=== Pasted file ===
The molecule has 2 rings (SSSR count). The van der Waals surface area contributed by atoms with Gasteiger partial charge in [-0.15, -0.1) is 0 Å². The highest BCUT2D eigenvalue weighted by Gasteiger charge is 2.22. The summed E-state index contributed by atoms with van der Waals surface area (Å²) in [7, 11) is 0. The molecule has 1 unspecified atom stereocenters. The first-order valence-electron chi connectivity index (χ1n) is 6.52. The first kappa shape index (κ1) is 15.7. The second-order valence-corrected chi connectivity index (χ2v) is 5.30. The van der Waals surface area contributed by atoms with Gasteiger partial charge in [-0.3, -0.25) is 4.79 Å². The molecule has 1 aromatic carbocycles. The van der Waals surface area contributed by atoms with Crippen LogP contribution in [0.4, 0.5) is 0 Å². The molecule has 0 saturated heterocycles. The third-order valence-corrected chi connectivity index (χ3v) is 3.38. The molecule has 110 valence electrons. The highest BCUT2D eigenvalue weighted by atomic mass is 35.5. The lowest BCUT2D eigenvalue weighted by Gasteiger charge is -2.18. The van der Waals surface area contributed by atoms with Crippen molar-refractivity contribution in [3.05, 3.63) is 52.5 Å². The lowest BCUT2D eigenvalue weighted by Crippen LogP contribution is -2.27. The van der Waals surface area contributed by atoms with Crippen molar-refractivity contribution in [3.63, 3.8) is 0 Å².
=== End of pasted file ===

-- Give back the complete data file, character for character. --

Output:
The molecule has 2 rings (SSSR count). The van der Waals surface area contributed by atoms with Gasteiger partial charge in [-0.15, -0.1) is 0 Å². The highest BCUT2D eigenvalue weighted by Gasteiger charge is 2.22. The summed E-state index contributed by atoms with van der Waals surface area (Å²) in [7, 11) is 0. The molecule has 1 unspecified atom stereocenters. The first-order valence-electron chi connectivity index (χ1n) is 6.52. The first kappa shape index (κ1) is 15.7. The second-order valence-corrected chi connectivity index (χ2v) is 5.30. The van der Waals surface area contributed by atoms with Gasteiger partial charge in [-0.3, -0.25) is 4.79 Å². The molecule has 1 aromatic carbocycles. The van der Waals surface area contributed by atoms with Crippen LogP contribution in [0.4, 0.5) is 0 Å². The molecule has 0 saturated heterocycles. The third-order valence-corrected chi connectivity index (χ3v) is 3.38. The molecule has 110 valence electrons. The highest BCUT2D eigenvalue weighted by atomic mass is 35.5. The lowest BCUT2D eigenvalue weighted by Gasteiger charge is -2.18. The van der Waals surface area contributed by atoms with Crippen molar-refractivity contribution in [3.05, 3.63) is 52.5 Å². The lowest BCUT2D eigenvalue weighted by Crippen LogP contribution is -2.27. The van der Waals surface area contributed by atoms with Crippen molar-refractivity contribution in [3.63, 3.8) is 0 Å².